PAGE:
Maui Photographer Provides Relief for Kauai Flood Victims
Apr 23, 2018 | By: Aubrey Hord Photography
Aubrey Hord Photography is a proud Business Member of 1% For the Planet. We take responsibility for the health of our planet by donating 1% of annual sales to environmental nonprofits creating positive change. We donate to environmental organizations based in Hawaii on a quarterly basis.
Our studio has selected the Waipa Foundation in Hanalei, Kauai for being the non-proift recipient for this quarter's donation. The island of Kauai and especially the area around Hanalei has been devastated by recent heavy flooding events and we wanted to help them recover so their non-profit can continue to thrive.
The Waipa Foundation is a Native Hawaiian cultural learning center located on the north shore of Kauai. The Waipa Foundation non-profit organization which sponsors a program called ʻAina Ulu (in the Hawaiian language), funded by Kamehameha Schools. Its programs grew out of community efforts to manage the ahupuaʻa of Waipa in the late 1980s. The Waipa Foundation was established as a 501(c)3 non-profit in 1993. A little more information was gathered from Wikipedia.
Program & Mission
The foundation makes its home in the ahupuaʻa of Waipa, a valley on the north shore of the island of Kauaʻi in Hawaii. The Waipa stream flows through the valley and empties into Hanalei Bay. An ahupuaʻa is an ancient Hawaiian land division from mountains to the sea, often corresponding to a watershed district. It was used in traditional Hawaiian times as a way to distribute the resources of the land to the people. The mission of the Waipa Foundation is "the physical and cultural restoration of the ahupuaʻa of Waipa".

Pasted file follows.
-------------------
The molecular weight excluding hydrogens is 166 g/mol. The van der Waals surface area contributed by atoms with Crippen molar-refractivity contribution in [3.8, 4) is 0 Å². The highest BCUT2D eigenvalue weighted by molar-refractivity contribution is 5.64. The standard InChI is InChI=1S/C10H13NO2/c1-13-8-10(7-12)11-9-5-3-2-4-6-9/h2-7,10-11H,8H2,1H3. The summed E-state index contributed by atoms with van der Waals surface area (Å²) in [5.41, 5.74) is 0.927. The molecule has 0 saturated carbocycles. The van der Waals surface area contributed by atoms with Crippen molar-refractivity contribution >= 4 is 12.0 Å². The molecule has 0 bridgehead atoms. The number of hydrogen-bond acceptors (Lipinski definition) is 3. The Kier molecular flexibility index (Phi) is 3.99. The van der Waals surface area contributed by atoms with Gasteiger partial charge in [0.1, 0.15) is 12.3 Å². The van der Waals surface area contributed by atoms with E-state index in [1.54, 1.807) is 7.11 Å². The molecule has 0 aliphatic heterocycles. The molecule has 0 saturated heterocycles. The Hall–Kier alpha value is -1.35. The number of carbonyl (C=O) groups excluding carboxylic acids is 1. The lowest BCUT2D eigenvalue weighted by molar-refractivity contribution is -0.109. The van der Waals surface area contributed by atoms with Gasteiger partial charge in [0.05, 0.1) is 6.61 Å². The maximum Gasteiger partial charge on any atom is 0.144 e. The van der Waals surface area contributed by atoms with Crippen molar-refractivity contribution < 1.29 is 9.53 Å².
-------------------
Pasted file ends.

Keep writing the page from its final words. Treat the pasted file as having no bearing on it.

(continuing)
The restoration project at Waipa foccuses on human interactions with plants and land. There are three types of sites. The first is native reforestation. Some of the plants being out planted are Acacia koa (Koa), Dodonea viscosa (A'ali'i), Munroidendron racemosum, Pritchardia spp.(Loulu), and Microlepia strigosa (Palapalai). Some sites feature Polynesian introduction plants, such as Piper methysticum (Kawa) and Cordyline fruticosa (Ti). These plants all have value in Hawaiian ethnobiology. The last designation of restoration sites is agroforestry. Waipa is planting fruit and timber trees to satisfy this category. All of the agroforestry plantings are plants with commercial value. They can be harvested and sold as well as provide food and medicine. By planting the trees, Waipa community is rehabilitating the land as well as providing for the community.
Upcoming Events - How you can help the Waipa Foundation
Join us this Saturday, April 28th to help clean up after the flood. We will be working from 9:00 a.m. to 12 noon, followed by lunch on us! (Please RSVP to firstname.lastname@example.org so we can be sure to have enough food for everyone). We will meet at the Waipa poi garage a little before 9:00am and we will all walk to the site together. Please bring tabis/boots, a water bottle, sun protection, rain gear, a towel, a change of clothes, and your aloha. Also, we would love folks to bring out chainsaws, weed whackers and hedge trimmers to help us get the job done faster. But no worries if not -- there is plenty to do with your hands. Bring your friends, neighbors and the whole family!
Aubrey Hord Photography is a proud Business Member of 1% For the Planet. We take responsibility for the health of our planet by donating 1% of annual sales to environmental nonprofits creating positive change. We recognize that we have a responsibility for our planet and are committed to having a positive impact on our planet. Because of this, we donate 1% of our sales to nonprofits focused on environmental issues.